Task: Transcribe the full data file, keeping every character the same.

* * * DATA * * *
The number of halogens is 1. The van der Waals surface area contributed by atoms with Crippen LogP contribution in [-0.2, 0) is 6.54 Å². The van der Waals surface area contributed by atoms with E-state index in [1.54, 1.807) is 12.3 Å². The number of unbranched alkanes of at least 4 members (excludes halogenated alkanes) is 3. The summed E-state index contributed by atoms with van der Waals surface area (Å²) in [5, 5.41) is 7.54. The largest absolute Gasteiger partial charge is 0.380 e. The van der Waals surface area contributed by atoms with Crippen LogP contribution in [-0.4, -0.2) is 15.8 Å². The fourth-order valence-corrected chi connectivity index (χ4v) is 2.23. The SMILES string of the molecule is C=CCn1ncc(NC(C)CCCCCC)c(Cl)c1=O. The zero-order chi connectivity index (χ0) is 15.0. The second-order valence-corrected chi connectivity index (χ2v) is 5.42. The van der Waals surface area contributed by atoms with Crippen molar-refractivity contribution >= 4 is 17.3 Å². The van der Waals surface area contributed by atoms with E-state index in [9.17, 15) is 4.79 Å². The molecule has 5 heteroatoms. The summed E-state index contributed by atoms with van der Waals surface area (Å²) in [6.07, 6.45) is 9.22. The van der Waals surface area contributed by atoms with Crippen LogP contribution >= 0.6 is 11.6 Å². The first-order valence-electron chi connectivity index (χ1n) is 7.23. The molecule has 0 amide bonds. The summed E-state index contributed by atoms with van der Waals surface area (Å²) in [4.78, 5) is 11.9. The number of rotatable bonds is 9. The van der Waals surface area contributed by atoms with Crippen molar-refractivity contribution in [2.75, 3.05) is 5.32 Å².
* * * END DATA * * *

The number of halogens is 1. The van der Waals surface area contributed by atoms with Crippen LogP contribution in [-0.2, 0) is 6.54 Å². The van der Waals surface area contributed by atoms with E-state index in [1.54, 1.807) is 12.3 Å². The number of unbranched alkanes of at least 4 members (excludes halogenated alkanes) is 3. The summed E-state index contributed by atoms with van der Waals surface area (Å²) in [5, 5.41) is 7.54. The largest absolute Gasteiger partial charge is 0.380 e. The van der Waals surface area contributed by atoms with Crippen LogP contribution in [-0.4, -0.2) is 15.8 Å². The fourth-order valence-corrected chi connectivity index (χ4v) is 2.23. The SMILES string of the molecule is C=CCn1ncc(NC(C)CCCCCC)c(Cl)c1=O. The zero-order chi connectivity index (χ0) is 15.0. The second-order valence-corrected chi connectivity index (χ2v) is 5.42. The van der Waals surface area contributed by atoms with Crippen molar-refractivity contribution >= 4 is 17.3 Å². The van der Waals surface area contributed by atoms with E-state index in [9.17, 15) is 4.79 Å². The molecule has 5 heteroatoms. The summed E-state index contributed by atoms with van der Waals surface area (Å²) in [6.07, 6.45) is 9.22. The van der Waals surface area contributed by atoms with Crippen LogP contribution >= 0.6 is 11.6 Å². The first-order valence-electron chi connectivity index (χ1n) is 7.23. The molecule has 0 amide bonds. The summed E-state index contributed by atoms with van der Waals surface area (Å²) in [4.78, 5) is 11.9. The number of rotatable bonds is 9. The van der Waals surface area contributed by atoms with Crippen molar-refractivity contribution in [2.75, 3.05) is 5.32 Å².